These two other detainees received the same treatment as the first, except that they were not beaten by the carabinieri at the moment of their arrest. No charge was served on any of them; none of them ever saw a lawyer; and of course no judicial proceedings were brought. Two of the three men are Iraqi exiles. They evinced no sympathy for the current Iraqi regime, blaming it for the hardships which forced them into exile abroad. They now fear for their lives if they ever try to return to Iraq: Saddam’s security police will surely consider them to be American agents, having spent over a month at an American military base at a time when US media regularly report the plans of the Pentagon to use dissident Iraqis to spearhead an assault on Saddam Hussein’s regime. They are therefore now without income, their foundation having been closed down, and with nowhere to go, prisoners in a foreign land, even if no longer confined at Bondsteel. Their insecurity is a form of mental torture.
Police searches were also conducted on 14th December on another humanitarian organisation in the town of Djakova, the Al-Haramain Foundation. Founded by the Saudi government, it runs a small community and educational centre for young people in Djakova, who can go there to play table tennis or pool, or to learn how to use a computer. The centre also offers religious instruction. BHHRG interviewed the Secretary of the foundation, who was also highly critical of the way in which Kfor had conducted itself that day. “It was like the Serbian police,” said the Kosovo Albanian man who ran the centre. To add insult to injury, the Kfor troops came with a Serbian – not Albanian - translator, thus reinforcing the impression that Kfor was behaving like the Yugoslav authorities before 1999.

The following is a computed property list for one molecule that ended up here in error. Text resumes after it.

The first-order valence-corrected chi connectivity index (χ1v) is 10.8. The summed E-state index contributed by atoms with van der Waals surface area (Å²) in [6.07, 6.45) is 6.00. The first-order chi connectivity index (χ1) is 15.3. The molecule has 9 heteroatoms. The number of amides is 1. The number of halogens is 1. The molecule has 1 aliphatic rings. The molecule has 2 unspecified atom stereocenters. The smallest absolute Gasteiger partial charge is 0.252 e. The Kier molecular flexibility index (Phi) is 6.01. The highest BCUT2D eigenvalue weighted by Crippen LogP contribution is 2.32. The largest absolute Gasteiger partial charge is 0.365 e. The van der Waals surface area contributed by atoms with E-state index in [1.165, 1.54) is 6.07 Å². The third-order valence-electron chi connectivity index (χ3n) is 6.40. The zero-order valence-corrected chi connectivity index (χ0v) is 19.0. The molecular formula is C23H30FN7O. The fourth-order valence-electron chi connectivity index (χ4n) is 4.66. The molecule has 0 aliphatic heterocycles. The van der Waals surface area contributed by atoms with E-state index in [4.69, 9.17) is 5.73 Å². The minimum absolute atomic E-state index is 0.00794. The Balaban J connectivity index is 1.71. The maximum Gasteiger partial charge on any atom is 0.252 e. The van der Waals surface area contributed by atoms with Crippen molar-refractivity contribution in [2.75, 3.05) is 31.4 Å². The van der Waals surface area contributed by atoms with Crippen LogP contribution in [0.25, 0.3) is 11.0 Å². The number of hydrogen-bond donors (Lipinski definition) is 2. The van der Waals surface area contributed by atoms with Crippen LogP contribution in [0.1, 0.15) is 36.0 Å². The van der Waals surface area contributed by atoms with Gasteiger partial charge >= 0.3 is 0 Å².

As with the raids on the other organisations, Kfor insisted on breaking down the doors even though a porter was present in the building who was happy to let them in. They took away a video camera and 11 computers from the class room. No official explanation was given by Kfor as to why the computers were taken, and when BHHRG interviewed the man in early February, they still had not been returned. (Like the EU citizen’s school the computers at Al-Haramain had no internet access and so could not have been used to communicate with the outside world, let alone Afghan-based terrorists).
It is perhaps also worth adding that the men said to BHHRG representatives that no one had been to see them “in a kindly way” as BHHRG did. BHHRG is based in the United Kingdom and came all the way to Kosovo to see them; but why did none of the legion human rights organisations based in Priština bother to make the short journey down to Djakova? What are human rights organisations for if not to study apparent cases of abuse of the rule of law?